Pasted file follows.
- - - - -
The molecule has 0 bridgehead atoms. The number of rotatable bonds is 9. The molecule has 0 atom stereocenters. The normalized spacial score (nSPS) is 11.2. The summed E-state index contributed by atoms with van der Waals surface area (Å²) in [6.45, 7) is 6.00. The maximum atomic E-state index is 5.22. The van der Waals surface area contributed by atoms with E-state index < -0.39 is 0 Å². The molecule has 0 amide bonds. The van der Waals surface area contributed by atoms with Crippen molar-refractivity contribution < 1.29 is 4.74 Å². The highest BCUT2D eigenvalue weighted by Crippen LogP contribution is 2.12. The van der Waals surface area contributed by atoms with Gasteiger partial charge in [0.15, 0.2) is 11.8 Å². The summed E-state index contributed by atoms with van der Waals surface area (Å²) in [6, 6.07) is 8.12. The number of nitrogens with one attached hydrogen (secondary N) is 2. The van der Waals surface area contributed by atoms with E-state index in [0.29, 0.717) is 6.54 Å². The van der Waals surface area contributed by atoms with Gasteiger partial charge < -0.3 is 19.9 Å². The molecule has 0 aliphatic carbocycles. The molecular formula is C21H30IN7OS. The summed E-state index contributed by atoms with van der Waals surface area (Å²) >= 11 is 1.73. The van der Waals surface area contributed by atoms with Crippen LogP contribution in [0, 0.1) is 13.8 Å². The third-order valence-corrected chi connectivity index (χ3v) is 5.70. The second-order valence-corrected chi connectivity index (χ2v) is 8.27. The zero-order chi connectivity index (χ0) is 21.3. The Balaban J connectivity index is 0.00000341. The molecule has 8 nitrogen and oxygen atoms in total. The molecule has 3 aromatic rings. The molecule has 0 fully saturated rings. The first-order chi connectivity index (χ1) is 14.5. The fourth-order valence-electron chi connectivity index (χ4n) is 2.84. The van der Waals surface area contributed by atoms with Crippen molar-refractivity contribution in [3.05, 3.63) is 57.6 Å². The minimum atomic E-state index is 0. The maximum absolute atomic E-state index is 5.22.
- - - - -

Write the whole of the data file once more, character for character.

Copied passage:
The molecule has 0 bridgehead atoms. The number of rotatable bonds is 9. The molecule has 0 atom stereocenters. The normalized spacial score (nSPS) is 11.2. The summed E-state index contributed by atoms with van der Waals surface area (Å²) in [6.45, 7) is 6.00. The maximum atomic E-state index is 5.22. The van der Waals surface area contributed by atoms with E-state index < -0.39 is 0 Å². The molecule has 0 amide bonds. The van der Waals surface area contributed by atoms with Crippen molar-refractivity contribution < 1.29 is 4.74 Å². The highest BCUT2D eigenvalue weighted by Crippen LogP contribution is 2.12. The van der Waals surface area contributed by atoms with Gasteiger partial charge in [0.15, 0.2) is 11.8 Å². The summed E-state index contributed by atoms with van der Waals surface area (Å²) in [6, 6.07) is 8.12. The number of nitrogens with one attached hydrogen (secondary N) is 2. The van der Waals surface area contributed by atoms with E-state index in [0.29, 0.717) is 6.54 Å². The van der Waals surface area contributed by atoms with Gasteiger partial charge < -0.3 is 19.9 Å². The molecule has 0 aliphatic carbocycles. The molecular formula is C21H30IN7OS. The summed E-state index contributed by atoms with van der Waals surface area (Å²) >= 11 is 1.73. The van der Waals surface area contributed by atoms with Crippen LogP contribution in [0, 0.1) is 13.8 Å². The third-order valence-corrected chi connectivity index (χ3v) is 5.70. The second-order valence-corrected chi connectivity index (χ2v) is 8.27. The zero-order chi connectivity index (χ0) is 21.3. The Balaban J connectivity index is 0.00000341. The molecule has 8 nitrogen and oxygen atoms in total. The molecule has 3 aromatic rings. The molecule has 0 fully saturated rings. The first-order chi connectivity index (χ1) is 14.5. The fourth-order valence-electron chi connectivity index (χ4n) is 2.84. The van der Waals surface area contributed by atoms with Crippen molar-refractivity contribution in [3.05, 3.63) is 57.6 Å². The minimum atomic E-state index is 0. The maximum absolute atomic E-state index is 5.22.